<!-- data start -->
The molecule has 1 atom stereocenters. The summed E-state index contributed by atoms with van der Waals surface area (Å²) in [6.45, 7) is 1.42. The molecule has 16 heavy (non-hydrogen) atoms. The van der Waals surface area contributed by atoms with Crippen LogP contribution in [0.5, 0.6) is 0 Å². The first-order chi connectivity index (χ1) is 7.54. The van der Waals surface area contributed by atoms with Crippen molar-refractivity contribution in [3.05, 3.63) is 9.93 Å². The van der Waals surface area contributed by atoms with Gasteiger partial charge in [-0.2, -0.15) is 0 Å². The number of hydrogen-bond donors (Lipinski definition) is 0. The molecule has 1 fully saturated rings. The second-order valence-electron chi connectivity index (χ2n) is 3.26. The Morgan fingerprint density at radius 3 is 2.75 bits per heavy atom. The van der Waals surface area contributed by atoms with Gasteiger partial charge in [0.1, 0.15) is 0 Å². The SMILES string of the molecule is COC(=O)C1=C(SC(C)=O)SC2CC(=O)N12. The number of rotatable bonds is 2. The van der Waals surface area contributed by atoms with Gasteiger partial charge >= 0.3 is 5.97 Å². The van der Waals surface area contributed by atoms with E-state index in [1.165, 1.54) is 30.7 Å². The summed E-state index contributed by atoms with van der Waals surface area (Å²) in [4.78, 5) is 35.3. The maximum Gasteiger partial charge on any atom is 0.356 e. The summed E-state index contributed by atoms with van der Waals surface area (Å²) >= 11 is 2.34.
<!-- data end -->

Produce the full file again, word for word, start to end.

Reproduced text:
The molecule has 1 atom stereocenters. The summed E-state index contributed by atoms with van der Waals surface area (Å²) in [6.45, 7) is 1.42. The molecule has 16 heavy (non-hydrogen) atoms. The van der Waals surface area contributed by atoms with Crippen LogP contribution in [0.5, 0.6) is 0 Å². The first-order chi connectivity index (χ1) is 7.54. The van der Waals surface area contributed by atoms with Crippen molar-refractivity contribution in [3.05, 3.63) is 9.93 Å². The van der Waals surface area contributed by atoms with Gasteiger partial charge in [-0.2, -0.15) is 0 Å². The number of hydrogen-bond donors (Lipinski definition) is 0. The molecule has 1 fully saturated rings. The second-order valence-electron chi connectivity index (χ2n) is 3.26. The Morgan fingerprint density at radius 3 is 2.75 bits per heavy atom. The van der Waals surface area contributed by atoms with Gasteiger partial charge in [0.1, 0.15) is 0 Å². The SMILES string of the molecule is COC(=O)C1=C(SC(C)=O)SC2CC(=O)N12. The number of rotatable bonds is 2. The van der Waals surface area contributed by atoms with Gasteiger partial charge >= 0.3 is 5.97 Å². The van der Waals surface area contributed by atoms with E-state index in [1.165, 1.54) is 30.7 Å². The summed E-state index contributed by atoms with van der Waals surface area (Å²) in [4.78, 5) is 35.3. The maximum Gasteiger partial charge on any atom is 0.356 e. The summed E-state index contributed by atoms with van der Waals surface area (Å²) >= 11 is 2.34.